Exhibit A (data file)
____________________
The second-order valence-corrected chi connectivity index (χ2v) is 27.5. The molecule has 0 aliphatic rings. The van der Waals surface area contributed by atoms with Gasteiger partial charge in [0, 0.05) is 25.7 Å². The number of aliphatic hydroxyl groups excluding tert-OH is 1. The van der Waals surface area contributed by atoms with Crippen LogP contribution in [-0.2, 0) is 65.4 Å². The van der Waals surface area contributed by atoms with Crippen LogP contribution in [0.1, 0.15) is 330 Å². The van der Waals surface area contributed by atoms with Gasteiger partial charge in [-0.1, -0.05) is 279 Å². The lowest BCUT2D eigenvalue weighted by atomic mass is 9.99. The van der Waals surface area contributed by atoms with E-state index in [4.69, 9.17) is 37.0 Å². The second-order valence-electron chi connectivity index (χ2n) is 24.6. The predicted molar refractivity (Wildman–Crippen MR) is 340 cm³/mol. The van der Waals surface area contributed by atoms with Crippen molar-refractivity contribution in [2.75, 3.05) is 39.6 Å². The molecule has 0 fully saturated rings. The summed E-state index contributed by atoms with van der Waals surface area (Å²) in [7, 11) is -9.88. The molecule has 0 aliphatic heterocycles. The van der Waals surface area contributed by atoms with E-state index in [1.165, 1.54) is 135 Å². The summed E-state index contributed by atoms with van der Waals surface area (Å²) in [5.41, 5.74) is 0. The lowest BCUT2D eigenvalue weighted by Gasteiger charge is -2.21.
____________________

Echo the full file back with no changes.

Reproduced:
The second-order valence-corrected chi connectivity index (χ2v) is 27.5. The molecule has 0 aliphatic rings. The van der Waals surface area contributed by atoms with Gasteiger partial charge in [0, 0.05) is 25.7 Å². The number of aliphatic hydroxyl groups excluding tert-OH is 1. The van der Waals surface area contributed by atoms with Crippen LogP contribution in [-0.2, 0) is 65.4 Å². The van der Waals surface area contributed by atoms with Crippen LogP contribution in [0.1, 0.15) is 330 Å². The van der Waals surface area contributed by atoms with Gasteiger partial charge in [-0.1, -0.05) is 279 Å². The lowest BCUT2D eigenvalue weighted by atomic mass is 9.99. The van der Waals surface area contributed by atoms with E-state index in [4.69, 9.17) is 37.0 Å². The second-order valence-electron chi connectivity index (χ2n) is 24.6. The predicted molar refractivity (Wildman–Crippen MR) is 340 cm³/mol. The van der Waals surface area contributed by atoms with Crippen molar-refractivity contribution in [2.75, 3.05) is 39.6 Å². The molecule has 0 fully saturated rings. The summed E-state index contributed by atoms with van der Waals surface area (Å²) in [7, 11) is -9.88. The molecule has 0 aliphatic heterocycles. The van der Waals surface area contributed by atoms with E-state index in [1.165, 1.54) is 135 Å². The summed E-state index contributed by atoms with van der Waals surface area (Å²) in [5.41, 5.74) is 0. The lowest BCUT2D eigenvalue weighted by Gasteiger charge is -2.21.